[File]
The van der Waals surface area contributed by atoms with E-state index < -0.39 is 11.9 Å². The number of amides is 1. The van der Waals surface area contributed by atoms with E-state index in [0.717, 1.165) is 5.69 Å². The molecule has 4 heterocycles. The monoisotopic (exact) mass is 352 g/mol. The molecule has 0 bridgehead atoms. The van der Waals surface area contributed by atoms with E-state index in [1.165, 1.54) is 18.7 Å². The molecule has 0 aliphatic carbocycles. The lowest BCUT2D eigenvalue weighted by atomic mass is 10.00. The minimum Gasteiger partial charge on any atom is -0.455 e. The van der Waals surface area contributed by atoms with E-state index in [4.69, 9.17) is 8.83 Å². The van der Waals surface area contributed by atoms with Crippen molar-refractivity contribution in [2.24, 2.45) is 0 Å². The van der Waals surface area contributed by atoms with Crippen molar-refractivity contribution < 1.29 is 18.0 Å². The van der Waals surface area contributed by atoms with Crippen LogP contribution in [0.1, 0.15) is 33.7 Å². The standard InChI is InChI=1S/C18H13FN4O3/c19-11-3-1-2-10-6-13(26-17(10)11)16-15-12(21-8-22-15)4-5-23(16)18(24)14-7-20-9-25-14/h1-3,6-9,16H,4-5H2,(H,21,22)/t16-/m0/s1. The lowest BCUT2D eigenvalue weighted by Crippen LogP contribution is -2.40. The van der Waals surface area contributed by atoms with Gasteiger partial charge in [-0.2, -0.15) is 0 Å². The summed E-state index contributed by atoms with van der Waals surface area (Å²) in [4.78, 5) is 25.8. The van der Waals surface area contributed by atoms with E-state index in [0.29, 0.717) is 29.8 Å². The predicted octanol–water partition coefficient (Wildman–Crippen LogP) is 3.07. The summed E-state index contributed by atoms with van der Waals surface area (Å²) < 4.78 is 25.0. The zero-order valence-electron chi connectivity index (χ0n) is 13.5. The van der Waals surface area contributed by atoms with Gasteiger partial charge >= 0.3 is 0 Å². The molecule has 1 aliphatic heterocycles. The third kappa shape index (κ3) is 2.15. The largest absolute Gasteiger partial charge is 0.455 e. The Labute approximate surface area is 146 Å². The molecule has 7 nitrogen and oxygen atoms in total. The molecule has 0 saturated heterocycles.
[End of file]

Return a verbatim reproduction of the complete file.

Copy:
The van der Waals surface area contributed by atoms with E-state index < -0.39 is 11.9 Å². The number of amides is 1. The van der Waals surface area contributed by atoms with E-state index in [0.717, 1.165) is 5.69 Å². The molecule has 4 heterocycles. The monoisotopic (exact) mass is 352 g/mol. The molecule has 0 bridgehead atoms. The van der Waals surface area contributed by atoms with E-state index in [1.165, 1.54) is 18.7 Å². The molecule has 0 aliphatic carbocycles. The lowest BCUT2D eigenvalue weighted by atomic mass is 10.00. The minimum Gasteiger partial charge on any atom is -0.455 e. The van der Waals surface area contributed by atoms with E-state index in [4.69, 9.17) is 8.83 Å². The van der Waals surface area contributed by atoms with Crippen molar-refractivity contribution in [2.24, 2.45) is 0 Å². The van der Waals surface area contributed by atoms with Crippen molar-refractivity contribution < 1.29 is 18.0 Å². The van der Waals surface area contributed by atoms with Crippen LogP contribution in [0.1, 0.15) is 33.7 Å². The standard InChI is InChI=1S/C18H13FN4O3/c19-11-3-1-2-10-6-13(26-17(10)11)16-15-12(21-8-22-15)4-5-23(16)18(24)14-7-20-9-25-14/h1-3,6-9,16H,4-5H2,(H,21,22)/t16-/m0/s1. The lowest BCUT2D eigenvalue weighted by Crippen LogP contribution is -2.40. The van der Waals surface area contributed by atoms with Gasteiger partial charge in [-0.2, -0.15) is 0 Å². The summed E-state index contributed by atoms with van der Waals surface area (Å²) in [4.78, 5) is 25.8. The van der Waals surface area contributed by atoms with E-state index in [0.29, 0.717) is 29.8 Å². The predicted octanol–water partition coefficient (Wildman–Crippen LogP) is 3.07. The summed E-state index contributed by atoms with van der Waals surface area (Å²) < 4.78 is 25.0. The zero-order valence-electron chi connectivity index (χ0n) is 13.5. The van der Waals surface area contributed by atoms with Gasteiger partial charge >= 0.3 is 0 Å². The molecule has 1 aliphatic heterocycles. The third kappa shape index (κ3) is 2.15. The largest absolute Gasteiger partial charge is 0.455 e. The Labute approximate surface area is 146 Å². The molecule has 7 nitrogen and oxygen atoms in total. The molecule has 0 saturated heterocycles.